Looks wise, lip spoilers are much better for cars that are trying to be understated. But like I said above about the XKR-S, at some point the spoiler is just part of it. The EVO? You might as well, seriously, that thing is NOT subtle.

    Honestly, car designers should start caring about aerodynamics again, CAFE is getting stricter and right now everyone is playing around with cars that are bricks in the wind. Much better bricks than those of 20 years ago, but still bricks compared to what they could and should be aerodynamically. But sports cars are not the big offenders, it’s the economy cars that have gone tall.

    As for picking up women for dinner dates, I don’t care. It’s not their car. If my whole goal is to impress boring upper-middle class people with boring tastes, I would get a BMW and be done with it. But that’s just stupid. If they hate a gatorade blue car I can’t imagine what they’ll say when I put on some anime, or how they’ll react to a smokey blues bar. Boring people are not worth the time.

  • avatar
    Mr Imperial

    Would someone be willing to photoshop a 1969 Charger Daytona or a 1970 Superbird w/o a wing? Just for the sake of the argument, thought that would be interesting to see.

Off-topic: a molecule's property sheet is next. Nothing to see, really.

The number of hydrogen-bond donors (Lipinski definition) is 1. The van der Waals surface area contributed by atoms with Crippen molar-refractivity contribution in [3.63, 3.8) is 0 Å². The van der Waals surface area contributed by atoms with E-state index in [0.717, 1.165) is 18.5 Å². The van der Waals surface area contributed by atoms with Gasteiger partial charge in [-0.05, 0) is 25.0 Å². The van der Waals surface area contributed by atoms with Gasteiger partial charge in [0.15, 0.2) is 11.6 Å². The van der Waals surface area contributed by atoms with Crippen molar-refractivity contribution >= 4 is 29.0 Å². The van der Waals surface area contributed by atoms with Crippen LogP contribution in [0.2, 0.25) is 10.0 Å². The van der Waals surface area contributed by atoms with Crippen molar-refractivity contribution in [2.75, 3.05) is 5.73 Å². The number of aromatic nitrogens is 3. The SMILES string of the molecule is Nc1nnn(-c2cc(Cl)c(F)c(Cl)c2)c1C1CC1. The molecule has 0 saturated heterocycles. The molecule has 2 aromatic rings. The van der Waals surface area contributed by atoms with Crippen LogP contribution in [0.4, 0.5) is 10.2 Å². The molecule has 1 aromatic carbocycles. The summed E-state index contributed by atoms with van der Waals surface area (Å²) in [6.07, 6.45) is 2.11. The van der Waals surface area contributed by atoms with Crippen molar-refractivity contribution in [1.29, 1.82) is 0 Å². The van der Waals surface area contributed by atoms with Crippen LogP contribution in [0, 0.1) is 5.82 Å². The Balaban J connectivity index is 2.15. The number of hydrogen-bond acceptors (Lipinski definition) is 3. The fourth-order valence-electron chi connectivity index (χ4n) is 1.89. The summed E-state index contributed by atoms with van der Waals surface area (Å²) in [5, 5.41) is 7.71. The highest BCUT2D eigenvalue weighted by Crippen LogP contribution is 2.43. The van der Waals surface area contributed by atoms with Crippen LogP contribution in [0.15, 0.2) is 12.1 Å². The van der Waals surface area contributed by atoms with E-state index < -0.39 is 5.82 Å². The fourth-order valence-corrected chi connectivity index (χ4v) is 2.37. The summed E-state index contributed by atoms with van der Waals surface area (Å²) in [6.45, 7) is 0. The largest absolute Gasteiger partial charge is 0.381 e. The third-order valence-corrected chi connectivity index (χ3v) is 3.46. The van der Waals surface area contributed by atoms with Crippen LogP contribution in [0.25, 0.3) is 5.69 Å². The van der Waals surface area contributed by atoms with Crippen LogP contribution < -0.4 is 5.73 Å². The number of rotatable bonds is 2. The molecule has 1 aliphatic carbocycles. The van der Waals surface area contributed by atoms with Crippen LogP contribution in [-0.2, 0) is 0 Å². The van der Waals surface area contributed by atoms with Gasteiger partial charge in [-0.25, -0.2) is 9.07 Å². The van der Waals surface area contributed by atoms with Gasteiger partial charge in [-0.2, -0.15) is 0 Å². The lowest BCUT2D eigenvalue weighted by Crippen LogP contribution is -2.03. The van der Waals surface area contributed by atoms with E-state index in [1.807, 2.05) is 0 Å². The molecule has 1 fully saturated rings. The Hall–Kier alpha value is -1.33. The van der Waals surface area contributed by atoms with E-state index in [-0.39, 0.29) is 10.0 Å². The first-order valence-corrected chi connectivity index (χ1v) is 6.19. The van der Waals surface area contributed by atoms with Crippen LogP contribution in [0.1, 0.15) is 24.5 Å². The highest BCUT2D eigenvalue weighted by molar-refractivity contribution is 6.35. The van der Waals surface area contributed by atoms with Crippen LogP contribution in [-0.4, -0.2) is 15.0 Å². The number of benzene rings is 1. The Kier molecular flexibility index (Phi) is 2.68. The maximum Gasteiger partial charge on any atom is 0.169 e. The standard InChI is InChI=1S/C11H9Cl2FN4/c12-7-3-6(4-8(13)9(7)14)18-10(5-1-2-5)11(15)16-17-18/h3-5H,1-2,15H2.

• avatar

    Stripes (eg: Charger, Challenger, Mustang..)
    Wings (Mitsubishi and Subaru)
    Fake hood intakes (Ram trucks, probably some Pontiac too)
    Plastic louvers on the rear windows (Mustang)
    Etc, etc..

    They are all tacky, and serve no purpose other than trying to make something look sportier. I’m all about form, but form without function is stupid.

    Ever notice a house with decorative shutters? Real shutters serve a purpose, and add architectural detail at the same time. Decorative shutters just look dumb.

    I will never buy a vehicle that has wings, a spoiler, racing stripes, or anything else that is a tacky design gimmick.

  • avatar
    Johnny Carcinogen

    I couldn’t imagine my Mazdaspeed 3 without it.

  • avatar

    When I bought an Evo VIII in 2003, I insisted that the price of the car include the removal of the spoiler and corresponding body work to the trunk lid for welding over the four large holes, filling, sanding, and re-painting. It took three weeks before the body shop could take my car in, and people pleaded with me not to do it. “It isn’t an Evo without the wing!” they insisted. After it was done, I noticed an immediate reduction in the number of stares from the general public, and I was always appreciative of the improved rearward visibility and general lack of attention from law enforcement and kids in hopped up Civics that wanted to race me at stop lights. Enthusiasts knew what the car was, but for most people it was just another Lancer with slightly better wheels and an aggressive hood.